Wood Ants, Carpenter Ants
"Wood ants" seen infesting wooden objects around a home are usually carpenter ants or termites. Identification should be easy: if it looks like an ant (3 distinct body parts) it is an ant but it looks like a white ant that has only 2 body parts it could be a worker termite. If you are not sure, go to wood ant, carpenter ant identification tips.
The first sign of a carpenter ant infestation is usually the sighting of numerous workers throughout the home. However, the presence of workers alone is not conclusive evidence that a colony is established within a structure. Carpenter ant workers tend to roam far and wide looking for food, and some transient workers are sure to enter any home located in a wooded area. Signs of an active infestation include the presence of fibrous sawdust beneath slit-like openings in wood members and faint, rustling noises in walls and woodwork. A positive indication that an active, mature infestation is present is the emergence of large winged ants from walls, ceilings, or crawl spaces.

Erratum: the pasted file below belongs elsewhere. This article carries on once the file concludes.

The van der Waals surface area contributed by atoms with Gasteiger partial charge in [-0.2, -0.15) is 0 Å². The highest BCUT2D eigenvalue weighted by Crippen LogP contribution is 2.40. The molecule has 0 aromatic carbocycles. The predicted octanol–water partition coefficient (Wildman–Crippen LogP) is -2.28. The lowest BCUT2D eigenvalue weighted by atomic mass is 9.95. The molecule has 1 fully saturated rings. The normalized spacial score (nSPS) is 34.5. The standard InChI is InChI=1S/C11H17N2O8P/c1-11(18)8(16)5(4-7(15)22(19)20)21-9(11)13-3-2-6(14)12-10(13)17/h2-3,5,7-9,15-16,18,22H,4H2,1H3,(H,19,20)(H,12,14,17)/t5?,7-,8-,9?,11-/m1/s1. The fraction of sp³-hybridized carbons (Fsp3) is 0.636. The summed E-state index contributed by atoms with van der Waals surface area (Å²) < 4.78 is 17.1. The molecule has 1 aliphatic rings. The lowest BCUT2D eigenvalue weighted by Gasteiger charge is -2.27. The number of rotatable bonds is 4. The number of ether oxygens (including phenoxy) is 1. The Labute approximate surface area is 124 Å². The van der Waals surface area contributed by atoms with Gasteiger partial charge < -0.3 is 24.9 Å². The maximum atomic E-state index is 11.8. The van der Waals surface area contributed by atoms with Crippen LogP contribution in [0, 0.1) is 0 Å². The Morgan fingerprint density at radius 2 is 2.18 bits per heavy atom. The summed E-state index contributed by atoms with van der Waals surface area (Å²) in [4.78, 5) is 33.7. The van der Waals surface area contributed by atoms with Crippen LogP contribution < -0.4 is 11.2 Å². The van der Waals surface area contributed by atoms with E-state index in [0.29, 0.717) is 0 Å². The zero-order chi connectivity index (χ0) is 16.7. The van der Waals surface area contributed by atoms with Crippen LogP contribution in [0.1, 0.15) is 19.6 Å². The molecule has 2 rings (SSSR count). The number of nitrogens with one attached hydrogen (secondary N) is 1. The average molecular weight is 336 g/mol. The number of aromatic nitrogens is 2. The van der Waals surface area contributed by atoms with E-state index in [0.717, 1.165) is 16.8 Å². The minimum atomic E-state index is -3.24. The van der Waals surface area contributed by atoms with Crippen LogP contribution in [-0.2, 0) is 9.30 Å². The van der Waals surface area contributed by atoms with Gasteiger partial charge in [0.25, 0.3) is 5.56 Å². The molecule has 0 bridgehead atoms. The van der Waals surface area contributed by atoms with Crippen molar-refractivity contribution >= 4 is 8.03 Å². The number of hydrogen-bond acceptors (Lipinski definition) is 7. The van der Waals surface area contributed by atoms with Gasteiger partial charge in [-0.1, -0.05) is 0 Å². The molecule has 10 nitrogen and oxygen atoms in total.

Carpenter ant galleries in wood have smooth surfaces and can be differentiated from subterranean termite damage by the absence of "mud" in the galleries. Ants normally excavate wood that has been softened by decay or other insects, however, they will tunnel into sound wood when conditions are favorable. Nests and galleries may be located a considerable distance from the point or points of entry. In addition to structural lumber, sites such as hollow-core doors, window headers, wall voids, and foam panels are particularly attractive to carpenter ants.
Carpenter ants often enter homes through openings such
as foundation or attic vents, cracks, plumbing holes, entrances for telephone
and electric wires, etc. One thing to look for during an inspection are
tree branches that may be just above or in contact with the roof. Firewood
piles are prime nesting sites and should be treated with an appropriately
labeled pesticide such as Advance Carpenter Ant Bait, Suspend
SC, Talstar Concentrate or Cynoff.